Why can’t we Make Water From Hydrogen and Oxygen in the Lab?

We all know water comprises just two chemical elements, oxygen and hydrogen, both of which exist as gases in Earth’s atmosphere.

Making water should therefore be as simple as smashing the two together with enough force to overcome the energy barrier keeping them apart – right? However, this reaction produces a huge amount of energy, as demonstrated in the 1937 Hindenburg disaster, when a hydrogen containing airship caught fire and exploded.

Although this reaction does create water, constructing a facility able to contain the explosion would be both technically challenging and extremely expensive. An alternative to ‘making’ new water is to extract the H2O that is already in the air.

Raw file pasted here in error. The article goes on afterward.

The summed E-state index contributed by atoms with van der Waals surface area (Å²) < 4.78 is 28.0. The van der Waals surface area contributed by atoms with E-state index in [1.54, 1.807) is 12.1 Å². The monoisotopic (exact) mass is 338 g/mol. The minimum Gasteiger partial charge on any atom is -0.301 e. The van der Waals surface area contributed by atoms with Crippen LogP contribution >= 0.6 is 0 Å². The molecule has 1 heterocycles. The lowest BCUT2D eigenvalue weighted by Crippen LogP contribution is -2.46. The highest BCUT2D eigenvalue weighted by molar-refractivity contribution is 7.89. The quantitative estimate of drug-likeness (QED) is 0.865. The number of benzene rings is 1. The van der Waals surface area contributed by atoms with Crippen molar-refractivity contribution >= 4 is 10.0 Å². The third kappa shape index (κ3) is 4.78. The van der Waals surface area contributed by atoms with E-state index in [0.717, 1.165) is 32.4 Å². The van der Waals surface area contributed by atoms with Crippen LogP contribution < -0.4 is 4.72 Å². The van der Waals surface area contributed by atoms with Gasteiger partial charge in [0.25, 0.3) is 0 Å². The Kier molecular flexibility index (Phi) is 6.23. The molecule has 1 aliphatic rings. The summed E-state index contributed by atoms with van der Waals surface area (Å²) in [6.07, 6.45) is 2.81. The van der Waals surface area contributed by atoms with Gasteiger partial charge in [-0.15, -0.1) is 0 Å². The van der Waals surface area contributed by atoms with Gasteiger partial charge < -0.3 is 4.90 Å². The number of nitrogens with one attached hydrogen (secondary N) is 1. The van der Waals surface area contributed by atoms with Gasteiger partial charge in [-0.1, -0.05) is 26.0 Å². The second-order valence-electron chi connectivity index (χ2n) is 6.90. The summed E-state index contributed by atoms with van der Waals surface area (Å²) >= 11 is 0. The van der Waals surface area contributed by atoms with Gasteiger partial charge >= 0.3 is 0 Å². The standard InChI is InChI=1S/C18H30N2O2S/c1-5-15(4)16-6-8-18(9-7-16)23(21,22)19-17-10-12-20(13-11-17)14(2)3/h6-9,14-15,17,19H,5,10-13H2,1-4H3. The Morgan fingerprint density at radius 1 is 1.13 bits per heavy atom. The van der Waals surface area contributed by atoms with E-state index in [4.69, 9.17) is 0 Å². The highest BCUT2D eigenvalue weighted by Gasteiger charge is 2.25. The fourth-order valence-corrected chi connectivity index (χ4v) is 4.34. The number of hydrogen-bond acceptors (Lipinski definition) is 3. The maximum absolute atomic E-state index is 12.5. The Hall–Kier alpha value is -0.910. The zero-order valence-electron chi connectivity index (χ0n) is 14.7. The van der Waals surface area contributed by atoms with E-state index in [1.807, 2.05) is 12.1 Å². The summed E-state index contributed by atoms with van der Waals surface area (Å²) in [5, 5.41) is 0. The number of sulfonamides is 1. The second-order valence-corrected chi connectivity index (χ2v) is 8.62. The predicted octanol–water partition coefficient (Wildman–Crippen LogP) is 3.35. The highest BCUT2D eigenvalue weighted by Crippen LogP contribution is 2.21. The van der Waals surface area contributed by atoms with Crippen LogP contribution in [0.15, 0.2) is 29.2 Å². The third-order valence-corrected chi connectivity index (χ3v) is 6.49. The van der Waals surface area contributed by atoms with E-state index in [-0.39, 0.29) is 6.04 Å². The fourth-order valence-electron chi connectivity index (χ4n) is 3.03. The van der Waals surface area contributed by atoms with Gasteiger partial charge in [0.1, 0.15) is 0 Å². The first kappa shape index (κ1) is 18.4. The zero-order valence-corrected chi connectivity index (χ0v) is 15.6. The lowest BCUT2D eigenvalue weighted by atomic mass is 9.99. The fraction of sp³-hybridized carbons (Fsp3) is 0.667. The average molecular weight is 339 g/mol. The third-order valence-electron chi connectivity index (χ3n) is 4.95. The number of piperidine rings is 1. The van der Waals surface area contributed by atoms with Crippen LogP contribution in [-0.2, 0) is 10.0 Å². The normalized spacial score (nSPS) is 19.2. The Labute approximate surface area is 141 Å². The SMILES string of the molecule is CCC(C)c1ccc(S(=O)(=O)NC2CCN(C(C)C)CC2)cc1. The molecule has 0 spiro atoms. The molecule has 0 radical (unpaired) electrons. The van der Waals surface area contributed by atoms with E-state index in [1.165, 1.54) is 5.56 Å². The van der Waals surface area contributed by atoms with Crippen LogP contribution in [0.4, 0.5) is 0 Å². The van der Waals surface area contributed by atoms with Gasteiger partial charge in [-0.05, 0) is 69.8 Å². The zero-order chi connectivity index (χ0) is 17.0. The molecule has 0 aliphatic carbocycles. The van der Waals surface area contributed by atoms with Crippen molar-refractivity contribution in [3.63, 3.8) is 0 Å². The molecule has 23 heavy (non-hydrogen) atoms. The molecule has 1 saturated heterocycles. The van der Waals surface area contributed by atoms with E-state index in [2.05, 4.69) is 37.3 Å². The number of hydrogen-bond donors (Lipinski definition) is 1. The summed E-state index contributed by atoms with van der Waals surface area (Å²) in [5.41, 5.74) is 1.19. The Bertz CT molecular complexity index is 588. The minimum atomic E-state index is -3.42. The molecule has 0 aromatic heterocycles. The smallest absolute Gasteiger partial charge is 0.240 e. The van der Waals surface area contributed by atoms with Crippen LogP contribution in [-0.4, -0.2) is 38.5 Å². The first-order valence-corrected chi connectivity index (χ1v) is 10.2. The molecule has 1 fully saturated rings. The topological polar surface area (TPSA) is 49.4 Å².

Using sheets of cooled metal, the air temperature can be rapidly dropped, allowing the water vapor to condense. The Whisson Windmill is one such invention designed to do just this; as its chilled blades rotate, they condense up to 12,000 liters (2,600 gallons) of water every 24 hours, and at very little environmental cost.

A more portable solution, designed for disaster zones, uses a generator to draw air through a cooled chamber, collecting 545 liters (120 gallons) of condensed vapor per day.